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loss on board
cheering in their turn, gave the danish crew such a 1808. salute as sent them quickly back to their secure Octs retreat upon their motionless opponent's quarters and bows.
The Africa had her lower masts and lower yards Heavý badly wounded, and the greater part of the stand-daing and rinning rigging and sails cut to pieces. Her and two cutters were entirely destroyed, and her remaining boats disabled. Her hull was struck in many Africa. places, several large shot had entered between wind and water, and her stern was much shattered. The loss on board the Africa was proportionably
It amounted to nine seamen and marines killed, the captain, (slightly,) two lieutenants of marines, (Thomas Brattle and John George Richardson) the captain's two clerks, one midshipman; and 47 seamen and marines wounded. The loss among the Danes it is impossible to state; but one or two of their boats were seen to go down. The difficulty of hitting such small objects, and the care the gun-boats took to station themselves where few shot could reachi them, render it probable that the danish loss was comparatively trifling:
Captain Barrett walked the deck during the whole Admirengagement, perfectly cool and composed, and kept behaviexhorting the men to persevere in their resistance. our of After the action was over, he gave up both his cabins Barto the wounded; and, following their captain's example, the officers gave up their cots for the same humane purpose. Had the daylight and the calm continued two hours longer, the Africa must either have sunk or surrendered. As it was, her disabled state sent the ship back to Carlscrona to refit.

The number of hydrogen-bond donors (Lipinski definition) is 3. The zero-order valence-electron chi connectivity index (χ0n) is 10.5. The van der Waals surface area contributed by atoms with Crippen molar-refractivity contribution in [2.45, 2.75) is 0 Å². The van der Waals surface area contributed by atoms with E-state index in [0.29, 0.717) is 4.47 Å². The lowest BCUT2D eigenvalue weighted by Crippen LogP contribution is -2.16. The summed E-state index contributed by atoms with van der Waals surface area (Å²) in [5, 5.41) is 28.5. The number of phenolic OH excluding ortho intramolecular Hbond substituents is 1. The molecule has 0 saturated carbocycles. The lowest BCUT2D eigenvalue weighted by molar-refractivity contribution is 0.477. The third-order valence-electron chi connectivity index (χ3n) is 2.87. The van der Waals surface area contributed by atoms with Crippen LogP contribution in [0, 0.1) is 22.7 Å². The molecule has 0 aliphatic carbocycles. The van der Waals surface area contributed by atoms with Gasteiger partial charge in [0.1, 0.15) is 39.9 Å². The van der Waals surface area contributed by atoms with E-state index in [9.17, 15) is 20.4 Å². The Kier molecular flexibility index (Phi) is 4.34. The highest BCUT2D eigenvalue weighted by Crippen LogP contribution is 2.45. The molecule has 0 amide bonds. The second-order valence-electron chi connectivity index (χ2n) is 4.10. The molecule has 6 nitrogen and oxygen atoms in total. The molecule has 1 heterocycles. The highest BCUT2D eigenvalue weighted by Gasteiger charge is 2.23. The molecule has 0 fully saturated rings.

One salutary effect of the restriction imposed by Effect Great Britain on neutral commerce was, that it stricobliged France to carry on, in the best manner she tions could, her own trade with her colonies. Hence the tral frigates and corvettes of the latter power, instead of, comwhen they got to sea, roaming about the ocean to capture or destroy the merchant vessels of the former
Comet falls in with
1808. ran straight for Guadeloupe or Martinique, deeply der laden with troops, ordnance-stores, and provisions, and, in consequence, were less likely to
were less likely to escape from a chasing force.
On the 11th of August, at 8 h. 30 m. A. M., latitude
45° 58' north, longitude 5° 4' west, the british 18-gun three ship-sloop Comet, captain Cuthbert Featherstone
Daly, observed three strangers in the north-northvettes. east. These were a small french squadron, which
had sailed from Lorient on the 9th, bound to Mar-
ronades, and long sixes for bow-chasers.
to the strangers, made them out to be three enemy's her and corvettes; and, considering it likely that if he sepa- altered his course they would chase and overpower
him by their united superiority, captain Daly boldly
Whether alarmed by the frigate-built
Feeling no hesitation about attacking the two brigs, captain Daly made all sail in chase of them. At 3 h. 30 m. P. M. the Espiégle, which was the headmost
brig, tacked and passed to-windward of the Comet Sylphe. at the distance of about two gun-shots. At 5 P. M.
the Sylphe, in pursuit of which the Comet continued,
Comet chases two and captures
and having, out of her crew of 98 men and boys, 1808. lost one midshipman and five men killed, and two midshipmen and three men wounded, the Sylphe hauled down her colours.
In this very gallant affair on the part of captain Daly, the Comet had not a man hurt; but her main and maintop masts were badly wounded, and her sails and rigging cut. The Sylphe, a fine brig of 343 tons, was afterwards added to the british navy under the name of Seagull. Lieutenant James Tomkinson, first of the Comet, was much commended by captain Daly in his official letter, and became a commander, as the lists inform us, in March, 1810. To the additional credit of the crew of the Comet on this occasion, they consisted chiefly of newlyraised men.
The Espiégle afterwards succeeded in joining her Sibylle remaining consort, and the two vessels proceeded in pures